A common question swim coaches have when implementing a swimming-specific yoga program is how to apply the practice with different age groups.
A yoga practice is easily adaptable for the goals of your program. This not only applies to the practice focus, but classes can also be adjusted to benefit different age groups.
10 and unders
Make it fun. There are many different ways to make a swimming-specific yoga practice fun it is all about using your imagination.
Creating a story that includes characters that can be expressed as poses is an incredible way to have the swimmers engaged and focused.
Describing how to breathe in a fun way is another thing that young athletes enjoy. Balloon breath, bumble bee breath, horse lips breath or lion’s breath are some examples. This type of focus will bring smiles to most 10 & unders faces.
These strategies not only keep athletes engaged, but also improve body awareness and focus.
Creating game like scenarios where athletes move from position to position in ways that are different then many of their normal activities will teach them a great deal about their bodies.
Being focused on a story as well as developing a connection to their breathing are both tremendous ways to strengthen attentional control.
More structured programs are often introduced during this period. In this phase of an athlete’s development the main focus is on technical proficiency in the water, but they are also learning how to train. This includes the development of strength, mobility and the incorporation of recovery techniques. All of these aspects give athletes the ability to make changes in technique more efficiently and provide the foundation for higher-level training.
In a yoga practice athletes work with their own body weight to develop strength and stability. This is extremely effective especially when first being introduced to strength training. Another advantage of working on strength in this way is that it continues to heighten body awareness.
One of the biggest challenges when working on mobility is athlete engagement. Many find traditional stretching routines boring and ineffective. By creating a practice that is more active with the goal of increasing range of motion and the ability to apply power through that range creates a completely different and engaging training stimulus.
For dry land training to be effective swimmers need to learn the fundamentals of movement as well as control and stability while moving. By learning the foundations of a swimming-specific yoga program athletes will become much more skillful at functional movement patterns that can be applied in and out of the water.
Partner coaching is an extremely effective way to teach athletes these fundamentals. They are first taught the skill and then teach each other.
One of the unique elements of a swimming-specific yoga program is the inclusion of breath awareness. By having this as part of a dry land program it gives the athletes the opportunity to work on mental skills. Things such as self-awareness, self-talk and attentional control can all be developed during a session.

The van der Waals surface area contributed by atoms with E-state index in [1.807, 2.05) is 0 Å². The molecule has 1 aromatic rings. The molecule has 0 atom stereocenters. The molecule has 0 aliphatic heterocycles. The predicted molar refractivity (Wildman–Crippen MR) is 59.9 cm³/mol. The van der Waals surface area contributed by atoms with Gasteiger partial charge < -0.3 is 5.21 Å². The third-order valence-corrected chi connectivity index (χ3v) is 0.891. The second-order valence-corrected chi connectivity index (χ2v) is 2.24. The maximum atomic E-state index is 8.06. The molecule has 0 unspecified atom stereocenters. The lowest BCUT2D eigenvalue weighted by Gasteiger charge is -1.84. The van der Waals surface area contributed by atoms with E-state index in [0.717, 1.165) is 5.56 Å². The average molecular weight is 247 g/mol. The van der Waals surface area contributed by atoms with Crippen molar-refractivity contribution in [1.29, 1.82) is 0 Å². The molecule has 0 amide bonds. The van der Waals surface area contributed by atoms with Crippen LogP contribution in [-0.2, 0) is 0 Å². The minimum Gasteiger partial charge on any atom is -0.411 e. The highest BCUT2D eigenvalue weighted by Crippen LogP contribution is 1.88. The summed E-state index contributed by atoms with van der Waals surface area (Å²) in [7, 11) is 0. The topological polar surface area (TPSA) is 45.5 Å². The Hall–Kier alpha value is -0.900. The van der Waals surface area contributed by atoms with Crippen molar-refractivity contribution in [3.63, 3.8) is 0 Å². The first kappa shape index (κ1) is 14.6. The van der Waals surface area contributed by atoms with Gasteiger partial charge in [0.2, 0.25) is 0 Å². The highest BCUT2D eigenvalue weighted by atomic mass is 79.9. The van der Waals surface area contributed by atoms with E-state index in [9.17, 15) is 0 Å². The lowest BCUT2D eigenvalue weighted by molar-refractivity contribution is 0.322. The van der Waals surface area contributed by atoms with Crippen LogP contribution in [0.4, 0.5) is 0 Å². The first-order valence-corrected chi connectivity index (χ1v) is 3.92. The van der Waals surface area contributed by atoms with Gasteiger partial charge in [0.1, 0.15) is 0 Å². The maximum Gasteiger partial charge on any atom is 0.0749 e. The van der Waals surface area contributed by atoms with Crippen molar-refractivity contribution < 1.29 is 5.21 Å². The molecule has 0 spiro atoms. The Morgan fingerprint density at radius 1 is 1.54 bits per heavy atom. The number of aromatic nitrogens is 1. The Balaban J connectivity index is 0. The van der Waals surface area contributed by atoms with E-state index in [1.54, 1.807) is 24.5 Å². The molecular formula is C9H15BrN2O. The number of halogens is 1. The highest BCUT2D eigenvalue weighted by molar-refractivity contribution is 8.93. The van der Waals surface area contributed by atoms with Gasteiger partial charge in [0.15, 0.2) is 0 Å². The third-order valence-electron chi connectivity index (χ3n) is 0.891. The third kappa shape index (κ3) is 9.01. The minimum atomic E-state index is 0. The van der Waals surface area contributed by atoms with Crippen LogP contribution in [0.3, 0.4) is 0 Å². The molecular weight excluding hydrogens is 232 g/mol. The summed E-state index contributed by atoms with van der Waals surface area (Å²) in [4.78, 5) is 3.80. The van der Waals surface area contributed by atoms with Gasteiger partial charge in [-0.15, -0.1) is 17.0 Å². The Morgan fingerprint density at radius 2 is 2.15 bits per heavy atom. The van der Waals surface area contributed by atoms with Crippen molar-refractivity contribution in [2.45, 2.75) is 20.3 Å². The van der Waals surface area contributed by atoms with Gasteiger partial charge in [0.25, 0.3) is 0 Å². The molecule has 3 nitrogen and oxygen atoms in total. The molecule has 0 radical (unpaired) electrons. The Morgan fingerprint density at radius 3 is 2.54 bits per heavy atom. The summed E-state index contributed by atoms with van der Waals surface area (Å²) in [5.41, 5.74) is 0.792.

Recovery techniques are a part of almost any practice. A session can also be designed to focus exclusively on recovery teaching athletes how to rest and restore. Understanding how to allow both the body and mind to relax is extremely important and will be a great benefit to them as they progress in their swimming careers.
When incorporating recovery sessions into a program they should be shorter to begin with so that so athletes can progressively strength their attentional control. As athletes do these more and more the length of the sessions can increase. This is also a great time to start introducing visualization skills.
Many senior athletes have highly structured strength and conditioning programs. Because of this the priorities within a yoga program often shift towards injury prevention, mobility and recovery.
Body awareness is important for swimmers at any level. By continuing to focus on this in a swimming-specific yoga program it is an effective way to help prevent injuries. Having greater body awareness allows athletes to control their movement with greater efficiency as well as identify and correct different vulnerabilities.
As athletes get older and stronger they often develop tightness that can compromise their range of motion. For that reason continuing to develop mobility is of great importance and doing so within a yoga program that is engaging is extremely effective.
Optimizing recovery becomes more and more important as athletes progress to high and higher levels of training. A swimming-specific yoga program gives athletes the opportunity to be proactive with their recovery strategies.
Working with the breath is a mindful practice that allows athletes to recover both physically and mentally. As a swimmer gets older the pressures both in and out of the pool most often increase. Being able to take time away from those pressures and developing a different perspective can be very beneficial for both physical and mental wellness.
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